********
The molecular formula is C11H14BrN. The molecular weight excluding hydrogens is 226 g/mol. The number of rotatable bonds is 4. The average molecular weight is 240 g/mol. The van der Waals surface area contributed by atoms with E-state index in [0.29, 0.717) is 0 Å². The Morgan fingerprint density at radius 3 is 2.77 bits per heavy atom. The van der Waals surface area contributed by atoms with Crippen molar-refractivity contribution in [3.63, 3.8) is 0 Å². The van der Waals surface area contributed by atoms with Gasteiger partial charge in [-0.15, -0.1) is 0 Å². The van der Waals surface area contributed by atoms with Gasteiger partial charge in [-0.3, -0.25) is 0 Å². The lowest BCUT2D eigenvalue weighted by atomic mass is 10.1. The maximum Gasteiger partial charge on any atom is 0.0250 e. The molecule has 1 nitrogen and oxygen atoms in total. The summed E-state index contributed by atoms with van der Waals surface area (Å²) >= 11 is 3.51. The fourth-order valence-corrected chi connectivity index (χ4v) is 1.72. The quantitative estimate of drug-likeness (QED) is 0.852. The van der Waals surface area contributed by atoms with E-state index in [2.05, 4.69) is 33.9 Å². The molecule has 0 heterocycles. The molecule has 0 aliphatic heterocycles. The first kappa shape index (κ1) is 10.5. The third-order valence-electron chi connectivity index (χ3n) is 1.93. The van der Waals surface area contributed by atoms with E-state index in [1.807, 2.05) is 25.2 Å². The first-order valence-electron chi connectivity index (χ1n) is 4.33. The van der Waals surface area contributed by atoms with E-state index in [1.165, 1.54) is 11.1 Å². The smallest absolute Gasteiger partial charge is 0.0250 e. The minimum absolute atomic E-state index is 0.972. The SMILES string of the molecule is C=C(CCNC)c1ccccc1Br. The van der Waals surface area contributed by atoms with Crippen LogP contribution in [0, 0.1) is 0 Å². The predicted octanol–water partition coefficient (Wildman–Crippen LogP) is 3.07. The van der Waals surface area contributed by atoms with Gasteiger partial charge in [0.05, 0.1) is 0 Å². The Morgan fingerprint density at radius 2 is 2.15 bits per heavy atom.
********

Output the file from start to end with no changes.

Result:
The molecular formula is C11H14BrN. The molecular weight excluding hydrogens is 226 g/mol. The number of rotatable bonds is 4. The average molecular weight is 240 g/mol. The van der Waals surface area contributed by atoms with E-state index in [0.29, 0.717) is 0 Å². The Morgan fingerprint density at radius 3 is 2.77 bits per heavy atom. The van der Waals surface area contributed by atoms with Crippen molar-refractivity contribution in [3.63, 3.8) is 0 Å². The van der Waals surface area contributed by atoms with Gasteiger partial charge in [-0.15, -0.1) is 0 Å². The van der Waals surface area contributed by atoms with Gasteiger partial charge in [-0.3, -0.25) is 0 Å². The lowest BCUT2D eigenvalue weighted by atomic mass is 10.1. The maximum Gasteiger partial charge on any atom is 0.0250 e. The molecule has 1 nitrogen and oxygen atoms in total. The summed E-state index contributed by atoms with van der Waals surface area (Å²) >= 11 is 3.51. The fourth-order valence-corrected chi connectivity index (χ4v) is 1.72. The quantitative estimate of drug-likeness (QED) is 0.852. The van der Waals surface area contributed by atoms with E-state index in [2.05, 4.69) is 33.9 Å². The molecule has 0 heterocycles. The molecule has 0 aliphatic heterocycles. The first kappa shape index (κ1) is 10.5. The third-order valence-electron chi connectivity index (χ3n) is 1.93. The van der Waals surface area contributed by atoms with E-state index in [1.807, 2.05) is 25.2 Å². The first-order valence-electron chi connectivity index (χ1n) is 4.33. The van der Waals surface area contributed by atoms with E-state index in [1.165, 1.54) is 11.1 Å². The smallest absolute Gasteiger partial charge is 0.0250 e. The minimum absolute atomic E-state index is 0.972. The SMILES string of the molecule is C=C(CCNC)c1ccccc1Br. The van der Waals surface area contributed by atoms with Crippen LogP contribution in [0, 0.1) is 0 Å². The predicted octanol–water partition coefficient (Wildman–Crippen LogP) is 3.07. The van der Waals surface area contributed by atoms with Gasteiger partial charge in [0.05, 0.1) is 0 Å². The Morgan fingerprint density at radius 2 is 2.15 bits per heavy atom.